Thank You for Smoking
I enjoyed this movie's celebration of rhetoric, even though I find a little tiresome its typical idealized portrayal of a parent who sacrifices everything because he is unable to stomach a little bit of hypocrisy and/or contradiction, which as Sara Ruddick writes (in Maternal Thinking, which I'm reading right now) is central to real parenting.
I really, really enjoyed this movie and would recommend it to anyone. First of all, it stars the ever-impressive Maggie Gyllenhaal. But it's a story of a formerly drug-addicted mother who gets out of prison motivated solely by her hopes for a close relationship with her daughter. She quickly discovers, though, that one cannot rely entirely on a child for one's sense of purpose - especially because children are often unpredictable. It's also a story of the many realities of our society that can keep a good person from always being good. And it's a story of a family who has essentially adopted this little girl and their legitimate concerns for her interests - and their own. I can empathize with both sides of this story, so I was ever-alert to any standard demonization of either the mother or the stepmother - but it really wasn't there. Neither character was perfect, and both were often sympathetic. The movie is an excellent exploration of the complications of parenting in the real world and how they simply cannot be simplified into "good" and "bad" or "right" and "wrong."
O Brother Where Art Thou
OK, George Clooney does not a convincing Odysseus make. In fact, the plot's resemblance to the original Odyssey is skeletal at best - and thus sometimes simply frustrating, so it would be better to watch it without that expectation. It is, then, somewhat amusing. Its all-too-typical demonization of the wife/mother - a horrible debasement of the original, honored Penelope - further hurts the flick in my eyes, though. I wouldn't recommend it.
A professor in my new department thinks the world of this movie and recommended it to me. It was too weird for Dennis, but I enjoyed it once I realized that it was basically magical reality, like Salman Rushdie's work - and it packs an incredible emotional punch. It also demonstrates an awareness of societal constructions of ideal motherhood - which in this case particularly involve appropriate mothering behaviors, such as complete devotion, and perfect results in the children themselves - and subtly challenges them. I'll probably watch it again to take closer note of all of its nuances.
I watched this movie thinking that it would be relevant to my mother-sons work, but the daughter's relationship with her father turned out to be the real focus. It was an enjoyable movie too, especially once I realized that, despite the frequent creepiness, I wasn't going to see anything truly nightmarish. It was always just suggested - sometimes rather humorously. The surprise ending also reminded me a lot of that of Donnie Darko, since in both movies your entire understanding (or lack thereof) of what you've seen changes - and your confusion resolves itself - right in the last few moments of the action. To be honest, Dead End still leaves some questions in the viewer's mind - but I'd still recommend it.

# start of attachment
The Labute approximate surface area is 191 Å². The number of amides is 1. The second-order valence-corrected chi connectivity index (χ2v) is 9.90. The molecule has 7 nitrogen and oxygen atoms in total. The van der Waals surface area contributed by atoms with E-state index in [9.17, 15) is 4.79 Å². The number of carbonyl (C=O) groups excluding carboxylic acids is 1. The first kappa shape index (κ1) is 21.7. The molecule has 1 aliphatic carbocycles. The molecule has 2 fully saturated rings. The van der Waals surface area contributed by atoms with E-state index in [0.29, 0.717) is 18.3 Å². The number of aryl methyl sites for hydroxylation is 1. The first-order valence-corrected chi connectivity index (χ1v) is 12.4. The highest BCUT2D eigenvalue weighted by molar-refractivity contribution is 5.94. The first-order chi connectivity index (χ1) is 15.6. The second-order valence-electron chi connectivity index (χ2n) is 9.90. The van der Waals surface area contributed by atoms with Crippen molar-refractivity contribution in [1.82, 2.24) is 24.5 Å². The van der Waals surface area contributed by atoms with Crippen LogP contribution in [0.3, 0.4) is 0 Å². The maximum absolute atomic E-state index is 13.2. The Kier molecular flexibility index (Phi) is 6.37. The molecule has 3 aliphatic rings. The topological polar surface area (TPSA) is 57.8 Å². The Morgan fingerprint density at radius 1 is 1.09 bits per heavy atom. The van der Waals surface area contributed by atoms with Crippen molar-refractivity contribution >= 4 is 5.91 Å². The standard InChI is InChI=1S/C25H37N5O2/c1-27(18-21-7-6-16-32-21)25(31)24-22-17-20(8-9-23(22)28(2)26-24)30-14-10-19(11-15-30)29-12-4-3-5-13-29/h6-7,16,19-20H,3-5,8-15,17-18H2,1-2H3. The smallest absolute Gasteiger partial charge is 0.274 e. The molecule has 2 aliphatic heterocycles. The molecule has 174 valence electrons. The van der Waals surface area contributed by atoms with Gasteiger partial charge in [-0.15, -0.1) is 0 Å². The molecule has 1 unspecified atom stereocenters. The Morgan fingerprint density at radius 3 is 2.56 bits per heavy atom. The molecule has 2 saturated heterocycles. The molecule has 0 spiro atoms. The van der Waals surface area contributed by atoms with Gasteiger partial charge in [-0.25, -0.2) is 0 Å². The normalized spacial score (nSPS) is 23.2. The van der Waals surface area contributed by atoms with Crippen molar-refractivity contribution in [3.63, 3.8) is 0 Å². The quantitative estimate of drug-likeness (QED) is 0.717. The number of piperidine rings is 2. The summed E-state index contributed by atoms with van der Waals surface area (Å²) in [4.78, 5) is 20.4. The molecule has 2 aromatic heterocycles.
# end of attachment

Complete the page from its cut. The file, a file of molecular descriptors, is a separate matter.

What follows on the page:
With an all-star cast (including Rowan Atkinson of Mr. Bean fame; Kristen Scott Thomas; Patrick Swayze; and Maggie Smith, most recently known as Harry Potter's headmistress), this movie attempts to make what is quite serious - adultery, murder, and sermon-making - quite funny, with some success. If you take such things seriously, you might not be convinced, though. My husband certainly wasn't, and I had some trouble myself as well. It's also a little like Stella Dallas in that it shows how even a well-meaning mother can do best by her daughter by absenting herself from that daughter's life. I suppose that if it had been about a murderous mother of a philandering son instead of a murderous mother of an adulterous daughter, it wouldn't have been a comedy in the first place.
I've also watched most of The Inconvenient Truth and Sicko (discussed here) recently, and even though they're unapologetically liberal in orientation, what they both show is that mainstream American movies that present a viewpoint outside the mainstream 1) get that viewpoint honest consideration among the mainstream population and 2) do so much more successfully than do books, speaking tours, websites, or any other form of communication. That directly confirms my ultimate argument in my Master's thesis: that without positive visual representations (read: in movies) of feminist and so-called "nontraditional" approaches to mothering, even - and primarily - mothers themselves will be unable to take such approaches without worrying about their standard negative connotations in society and probably reacting to such worries. Such evidence makes me feel triumphant.